At least five soldiers were killed and a dozen wounded in an apparent rebel attack in southwest Colombia, CNN affiliate Caracol reported Saturday, the first such attack since the rebels and the government began peace talks this week.
The attack occurred in the department of Putumayo, which straddles Colombia's border with Ecuador and Peru.
It involved explosives, according to Colombian President Juan Manuel Santos.
"Our hearts are with the families of the soldiers who lost their lives in the despicable attack," he wrote on Twitter.
The violence comes just days after the government and members of the Revolutionary Armed Forces of Colombia -- commonly known as the FARC -- began formal peace talks in Norway.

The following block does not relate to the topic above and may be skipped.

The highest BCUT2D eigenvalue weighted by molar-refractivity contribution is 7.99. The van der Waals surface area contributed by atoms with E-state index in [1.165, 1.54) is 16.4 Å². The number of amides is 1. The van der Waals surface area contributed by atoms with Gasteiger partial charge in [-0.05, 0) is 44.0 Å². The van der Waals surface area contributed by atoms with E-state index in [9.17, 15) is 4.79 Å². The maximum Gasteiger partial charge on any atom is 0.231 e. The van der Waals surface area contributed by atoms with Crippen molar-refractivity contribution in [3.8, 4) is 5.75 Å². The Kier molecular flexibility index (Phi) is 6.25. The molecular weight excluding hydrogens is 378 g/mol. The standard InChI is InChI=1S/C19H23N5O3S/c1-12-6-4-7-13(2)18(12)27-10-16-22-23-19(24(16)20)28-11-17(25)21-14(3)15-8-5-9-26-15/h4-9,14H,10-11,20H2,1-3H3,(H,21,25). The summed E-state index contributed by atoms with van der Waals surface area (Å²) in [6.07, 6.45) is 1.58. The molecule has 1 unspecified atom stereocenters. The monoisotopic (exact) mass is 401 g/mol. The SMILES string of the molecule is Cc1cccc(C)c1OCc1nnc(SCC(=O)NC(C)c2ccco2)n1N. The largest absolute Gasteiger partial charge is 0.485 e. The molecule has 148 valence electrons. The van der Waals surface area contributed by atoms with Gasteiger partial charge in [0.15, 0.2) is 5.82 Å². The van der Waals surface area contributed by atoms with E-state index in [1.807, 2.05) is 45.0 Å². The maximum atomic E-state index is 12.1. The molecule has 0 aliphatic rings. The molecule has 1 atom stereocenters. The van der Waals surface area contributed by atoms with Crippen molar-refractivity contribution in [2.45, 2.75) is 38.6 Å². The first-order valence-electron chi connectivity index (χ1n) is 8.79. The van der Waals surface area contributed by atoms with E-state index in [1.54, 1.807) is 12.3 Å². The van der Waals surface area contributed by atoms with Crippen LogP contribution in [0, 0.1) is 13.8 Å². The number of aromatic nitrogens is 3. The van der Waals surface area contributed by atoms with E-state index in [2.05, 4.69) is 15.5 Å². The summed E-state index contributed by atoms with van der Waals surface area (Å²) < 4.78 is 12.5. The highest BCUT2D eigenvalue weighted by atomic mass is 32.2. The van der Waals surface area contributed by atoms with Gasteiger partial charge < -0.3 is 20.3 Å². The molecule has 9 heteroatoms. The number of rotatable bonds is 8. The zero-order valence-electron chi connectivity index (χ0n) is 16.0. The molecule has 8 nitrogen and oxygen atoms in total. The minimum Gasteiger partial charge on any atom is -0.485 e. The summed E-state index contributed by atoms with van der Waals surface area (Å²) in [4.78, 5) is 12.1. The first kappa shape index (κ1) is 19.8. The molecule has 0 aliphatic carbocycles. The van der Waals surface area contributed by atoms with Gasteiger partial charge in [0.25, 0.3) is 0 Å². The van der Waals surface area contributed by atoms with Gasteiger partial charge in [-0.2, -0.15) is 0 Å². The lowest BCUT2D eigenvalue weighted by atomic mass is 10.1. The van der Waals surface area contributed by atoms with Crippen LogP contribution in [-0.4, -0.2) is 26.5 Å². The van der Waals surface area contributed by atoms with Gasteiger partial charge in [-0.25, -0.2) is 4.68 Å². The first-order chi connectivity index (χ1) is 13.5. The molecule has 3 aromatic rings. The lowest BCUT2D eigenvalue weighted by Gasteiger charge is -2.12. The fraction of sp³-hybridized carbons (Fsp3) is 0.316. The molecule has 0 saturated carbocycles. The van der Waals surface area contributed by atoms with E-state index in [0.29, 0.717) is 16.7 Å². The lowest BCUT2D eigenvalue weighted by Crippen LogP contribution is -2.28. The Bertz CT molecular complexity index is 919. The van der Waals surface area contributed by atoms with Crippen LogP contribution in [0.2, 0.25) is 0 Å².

The talks are meant to bring an end to the longest-running insurgency in Latin America.
The Colombian government has said that it will continue its military operations against the FARC and will not consider a cease-fire until after a final agreement is reached.
The talks began in Norway and will continue in Havana, Cuba.
There have been sporadic attempts at peace since the 1980s. The last attempt fell apart in 2002. Then-President Andres Pastrana ceded an area the size of Switzerland to the guerrilla group but ended negotiations after rebels launched a series of attacks across the country in an apparent bid to strengthen their position.
The FARC continues to carry out kidnappings and attack security forces, though it has been severely weakened in recent years.